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OTTAWA—Prime Minister Stephen Harper for the first time sounded a cautious note about the approval process for the highly controversial Northern Gateway pipeline that would carry oil sands-derived crude from Alberta to the British Columbia coast.
Harper’s government has been a strong supporter of the proposed pipeline and has given itself the power to make the final decision on whether the $6-billion project should go ahead regardless of the outcome of an independent environmental review process by federal regulators.
But on Tuesday he appeared to backpedal as he qualified his commitment to Northern Gateway, which polls show is widely unpopular in B.C. “The only way governments can handle controversial projects of this manner is to ensure that things are evaluated on an independent basis scientifically, and not simply on political criteria,” Harper told reporters during a visit to B.C.
“And as I’ve said repeatedly, the government does not pick and choose particular projects,” the prime minister said. “The government obviously wants to see British Columbia’s export trade continue to grow and diversify, that’s important. But projects have to be evaluated on their own merits.”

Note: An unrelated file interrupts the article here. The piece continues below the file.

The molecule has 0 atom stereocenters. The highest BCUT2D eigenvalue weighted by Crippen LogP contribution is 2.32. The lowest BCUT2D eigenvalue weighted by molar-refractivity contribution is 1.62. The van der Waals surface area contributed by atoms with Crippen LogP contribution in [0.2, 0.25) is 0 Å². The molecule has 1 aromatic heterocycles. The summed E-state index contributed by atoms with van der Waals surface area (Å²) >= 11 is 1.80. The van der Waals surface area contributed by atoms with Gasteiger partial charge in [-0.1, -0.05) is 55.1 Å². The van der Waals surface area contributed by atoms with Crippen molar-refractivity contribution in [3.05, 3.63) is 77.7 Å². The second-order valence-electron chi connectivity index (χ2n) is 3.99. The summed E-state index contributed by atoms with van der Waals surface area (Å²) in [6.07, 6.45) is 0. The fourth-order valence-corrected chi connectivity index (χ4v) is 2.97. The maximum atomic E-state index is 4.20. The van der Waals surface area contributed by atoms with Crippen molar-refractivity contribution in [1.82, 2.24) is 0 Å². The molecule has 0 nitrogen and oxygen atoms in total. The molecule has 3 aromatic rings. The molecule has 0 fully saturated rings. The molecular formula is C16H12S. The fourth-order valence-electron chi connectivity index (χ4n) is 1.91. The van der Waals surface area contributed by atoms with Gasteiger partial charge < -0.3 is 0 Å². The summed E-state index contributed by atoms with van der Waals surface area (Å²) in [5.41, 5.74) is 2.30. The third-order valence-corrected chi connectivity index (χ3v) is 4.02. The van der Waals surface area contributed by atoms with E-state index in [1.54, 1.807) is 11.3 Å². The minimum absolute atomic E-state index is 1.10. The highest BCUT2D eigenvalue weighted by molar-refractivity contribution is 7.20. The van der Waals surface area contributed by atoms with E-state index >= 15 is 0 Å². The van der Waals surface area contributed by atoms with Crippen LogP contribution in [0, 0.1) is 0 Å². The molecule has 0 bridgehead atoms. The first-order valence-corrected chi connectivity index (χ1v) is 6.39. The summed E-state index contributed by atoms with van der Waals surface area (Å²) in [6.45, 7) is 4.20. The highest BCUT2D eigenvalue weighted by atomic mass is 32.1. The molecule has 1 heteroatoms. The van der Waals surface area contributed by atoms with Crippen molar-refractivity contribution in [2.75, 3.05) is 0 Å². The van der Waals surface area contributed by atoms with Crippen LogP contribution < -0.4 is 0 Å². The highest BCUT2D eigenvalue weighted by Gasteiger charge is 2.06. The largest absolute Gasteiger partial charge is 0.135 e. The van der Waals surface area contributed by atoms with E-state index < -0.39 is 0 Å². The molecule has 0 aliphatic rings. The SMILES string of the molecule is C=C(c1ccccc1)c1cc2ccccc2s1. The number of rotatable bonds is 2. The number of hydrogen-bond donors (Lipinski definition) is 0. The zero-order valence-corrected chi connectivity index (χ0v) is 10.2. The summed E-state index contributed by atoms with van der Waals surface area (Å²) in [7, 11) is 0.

Harper said he has discussed the project with B.C. Premier Christy Clark, who has issued an ultimatum demanding a greater share of the proposed pipeline’s revenues in exchange for her province’s support of Northern Gateway — a stance that caused a flare-up with Alberta.
The federal Conservatives have no intention of interceding in a squabble over natural resource revenues among provincial governments, Harper said.
“I’m not going to get into an argument or a discussion about how we divide hypothetical revenues,” he remarked at a press conference in Vancouver.
Harper’s emphasis on the importance of a non-partisan assessment of Northern Gateway is a distinct change in tone for the federal Conservatives. In the past year, the Tories have stressed that the project is a national priority and said Ottawa should not allow environmentalists opposing the pipeline to bog down joint National Energy Board-Canadian Environmental Assessment Agency hearings on the project.
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